Chris Knipp Writing: Movies, Politics, Art

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PostPosted: Mon Sep 27, 2010 12:50 pm 
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Cristi Puiu in Aurora

Murder and other daily activities

New Romanian Cinema leader Cristi Puiu stars in and directs this three-hour film, his second, about a man whose four murders seem only blips in a host of minutely observed quotidian events -- observed, but not explained. Puiu is more interested in the what than the why. Or the who: the film doesn't reveal who some of the people are, and motives are still unrevealed even at the end. All that's clear is that Viorel, the protagonist, is full of muted anger. Compared to Puiu's absorbing and critically admired debut, The Death of Mr. Lazarescu, about an aging man who dies because he's shifted from hospital to hospital on a holiday weekend, there is no sense of moral outrage or dark humor in Aurora. What prevails is a sense of the meaninglessness of it all. The combination of meaninglessness and complication is a difficult one. None of the stark poetic simplicity here of Camus' Stranger. Puiu's vision of man is of the numbing ordinariness of evil, violence as a quiet, inexplicable reflex. One leaves the film convinced of the originality of its vision, but dreading the thought of seeing more. One feels chilled, baffled.

There's almost a real-time feel as the film follows Viorel from one dawn into a second day. He wakes up with a woman who has a little girl. She is Gina (Clara Voda), apparently his girlfriend. Even at coffee he is stony-faced and withdrawn. He goes to the metallurgy plant where he may have been fired or demoted, and collects two firing pins made for him by an employee to fit a shotgun. That he must test the pins with calipers and insists on paying shows his reflexive distrust and desire to separate himself from others. Puiu the actor is impressively composed, contained, and mundane. He's nobody you'd particularly notice, except that he's not quite there.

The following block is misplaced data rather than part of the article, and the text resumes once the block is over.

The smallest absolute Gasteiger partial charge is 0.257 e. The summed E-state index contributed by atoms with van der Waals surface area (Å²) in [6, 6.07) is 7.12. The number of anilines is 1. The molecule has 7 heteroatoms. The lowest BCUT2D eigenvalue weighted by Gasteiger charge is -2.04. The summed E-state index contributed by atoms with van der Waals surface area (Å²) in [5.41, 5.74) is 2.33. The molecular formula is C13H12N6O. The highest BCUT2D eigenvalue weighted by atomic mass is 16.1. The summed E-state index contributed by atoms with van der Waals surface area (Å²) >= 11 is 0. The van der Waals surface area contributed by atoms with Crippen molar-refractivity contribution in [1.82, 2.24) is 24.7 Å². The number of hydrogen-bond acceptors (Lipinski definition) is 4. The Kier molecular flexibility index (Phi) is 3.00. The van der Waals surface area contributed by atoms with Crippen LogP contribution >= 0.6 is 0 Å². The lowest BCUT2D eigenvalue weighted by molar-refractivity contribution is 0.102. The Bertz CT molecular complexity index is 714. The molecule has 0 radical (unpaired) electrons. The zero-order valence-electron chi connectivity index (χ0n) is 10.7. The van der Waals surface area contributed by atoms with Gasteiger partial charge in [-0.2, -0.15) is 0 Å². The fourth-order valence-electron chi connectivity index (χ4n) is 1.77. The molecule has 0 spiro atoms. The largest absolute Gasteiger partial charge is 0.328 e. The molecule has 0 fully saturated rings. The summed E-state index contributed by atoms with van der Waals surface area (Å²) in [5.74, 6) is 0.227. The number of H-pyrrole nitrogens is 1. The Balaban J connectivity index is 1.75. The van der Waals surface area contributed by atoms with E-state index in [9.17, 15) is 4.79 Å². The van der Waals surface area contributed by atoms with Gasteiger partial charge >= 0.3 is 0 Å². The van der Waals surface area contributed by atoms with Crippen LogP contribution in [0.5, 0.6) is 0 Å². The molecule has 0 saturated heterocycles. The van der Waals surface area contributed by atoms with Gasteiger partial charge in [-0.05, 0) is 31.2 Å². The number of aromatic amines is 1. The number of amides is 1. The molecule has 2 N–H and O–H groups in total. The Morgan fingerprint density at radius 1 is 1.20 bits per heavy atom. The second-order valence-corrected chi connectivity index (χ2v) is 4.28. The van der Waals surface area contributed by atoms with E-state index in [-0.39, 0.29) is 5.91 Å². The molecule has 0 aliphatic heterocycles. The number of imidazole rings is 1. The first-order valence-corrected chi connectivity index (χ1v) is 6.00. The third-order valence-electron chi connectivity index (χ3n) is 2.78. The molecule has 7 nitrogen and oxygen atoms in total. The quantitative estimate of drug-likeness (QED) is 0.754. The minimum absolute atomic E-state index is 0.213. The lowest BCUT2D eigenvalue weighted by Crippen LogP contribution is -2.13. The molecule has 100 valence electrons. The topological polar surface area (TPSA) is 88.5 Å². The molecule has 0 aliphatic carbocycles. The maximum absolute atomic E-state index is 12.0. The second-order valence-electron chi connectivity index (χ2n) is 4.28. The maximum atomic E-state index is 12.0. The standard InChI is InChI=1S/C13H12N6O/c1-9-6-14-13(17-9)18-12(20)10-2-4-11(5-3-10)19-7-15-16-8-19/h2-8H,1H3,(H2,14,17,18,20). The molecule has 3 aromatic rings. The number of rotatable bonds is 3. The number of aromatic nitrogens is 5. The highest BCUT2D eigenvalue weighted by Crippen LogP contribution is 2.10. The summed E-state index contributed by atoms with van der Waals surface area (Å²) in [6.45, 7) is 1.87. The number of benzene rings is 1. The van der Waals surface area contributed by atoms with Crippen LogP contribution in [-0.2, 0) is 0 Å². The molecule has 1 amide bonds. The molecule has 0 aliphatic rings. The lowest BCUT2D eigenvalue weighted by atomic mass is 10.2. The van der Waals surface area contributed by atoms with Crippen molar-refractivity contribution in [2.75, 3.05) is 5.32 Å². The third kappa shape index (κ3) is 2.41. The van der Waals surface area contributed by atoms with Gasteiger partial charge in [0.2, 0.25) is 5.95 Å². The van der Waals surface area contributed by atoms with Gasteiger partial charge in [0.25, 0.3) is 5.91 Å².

Viorel's life is mired in detail, and we get to watch dozens of tasks slowly performed, before and after the murders (there are four, two and two). He leaves things with his mother Puşa (Valeria Seciu), who gives him some of his shirts she's ironed; much argument about the size of the bag. He confronts his stepfather Stoian (Valentin Popescu) for entering his jumbled room (he still has one in the flat, apparently) and tells him he has never liked him: "It's just chemistry. I can't help it." (That may explain the whole lead-up to the murders.) He watches people from his car. His flat is being redone, and he supervises men who remove boxes and other things for the walls to be scraped and painted. (His resentment even toward these men is clear.) He puts together the shotgun, and tests it, firing into a duvet. And so on.